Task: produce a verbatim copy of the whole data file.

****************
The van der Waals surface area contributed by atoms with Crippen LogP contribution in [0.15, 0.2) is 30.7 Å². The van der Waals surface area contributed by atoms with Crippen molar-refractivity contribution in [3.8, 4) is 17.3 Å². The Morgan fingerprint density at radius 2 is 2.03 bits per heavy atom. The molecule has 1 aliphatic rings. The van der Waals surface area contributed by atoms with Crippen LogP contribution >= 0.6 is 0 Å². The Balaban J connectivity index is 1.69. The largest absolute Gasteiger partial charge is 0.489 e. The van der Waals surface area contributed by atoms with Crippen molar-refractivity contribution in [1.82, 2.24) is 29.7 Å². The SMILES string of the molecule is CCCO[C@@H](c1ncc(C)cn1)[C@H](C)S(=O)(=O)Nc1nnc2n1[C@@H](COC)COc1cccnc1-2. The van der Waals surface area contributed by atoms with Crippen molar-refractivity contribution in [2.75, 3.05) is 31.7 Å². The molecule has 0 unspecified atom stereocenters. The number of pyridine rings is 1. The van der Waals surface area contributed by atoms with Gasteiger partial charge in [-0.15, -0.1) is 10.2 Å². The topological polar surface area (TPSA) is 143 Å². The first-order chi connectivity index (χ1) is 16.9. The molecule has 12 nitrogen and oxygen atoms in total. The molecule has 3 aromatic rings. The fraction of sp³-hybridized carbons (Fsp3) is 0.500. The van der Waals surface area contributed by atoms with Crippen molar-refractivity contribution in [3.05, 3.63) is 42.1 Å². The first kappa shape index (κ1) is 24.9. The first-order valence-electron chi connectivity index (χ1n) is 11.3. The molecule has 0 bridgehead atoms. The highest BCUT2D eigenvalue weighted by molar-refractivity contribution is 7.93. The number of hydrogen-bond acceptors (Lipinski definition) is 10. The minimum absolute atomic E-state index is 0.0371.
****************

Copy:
The van der Waals surface area contributed by atoms with Crippen LogP contribution in [0.15, 0.2) is 30.7 Å². The van der Waals surface area contributed by atoms with Crippen molar-refractivity contribution in [3.8, 4) is 17.3 Å². The Morgan fingerprint density at radius 2 is 2.03 bits per heavy atom. The molecule has 1 aliphatic rings. The van der Waals surface area contributed by atoms with Crippen LogP contribution >= 0.6 is 0 Å². The Balaban J connectivity index is 1.69. The largest absolute Gasteiger partial charge is 0.489 e. The van der Waals surface area contributed by atoms with Crippen molar-refractivity contribution in [1.82, 2.24) is 29.7 Å². The SMILES string of the molecule is CCCO[C@@H](c1ncc(C)cn1)[C@H](C)S(=O)(=O)Nc1nnc2n1[C@@H](COC)COc1cccnc1-2. The van der Waals surface area contributed by atoms with Crippen molar-refractivity contribution in [2.75, 3.05) is 31.7 Å². The molecule has 0 unspecified atom stereocenters. The number of pyridine rings is 1. The van der Waals surface area contributed by atoms with Gasteiger partial charge in [-0.15, -0.1) is 10.2 Å². The topological polar surface area (TPSA) is 143 Å². The first-order chi connectivity index (χ1) is 16.9. The molecule has 12 nitrogen and oxygen atoms in total. The molecule has 3 aromatic rings. The fraction of sp³-hybridized carbons (Fsp3) is 0.500. The van der Waals surface area contributed by atoms with Crippen molar-refractivity contribution in [3.05, 3.63) is 42.1 Å². The first kappa shape index (κ1) is 24.9. The first-order valence-electron chi connectivity index (χ1n) is 11.3. The molecule has 0 bridgehead atoms. The highest BCUT2D eigenvalue weighted by molar-refractivity contribution is 7.93. The number of hydrogen-bond acceptors (Lipinski definition) is 10. The minimum absolute atomic E-state index is 0.0371.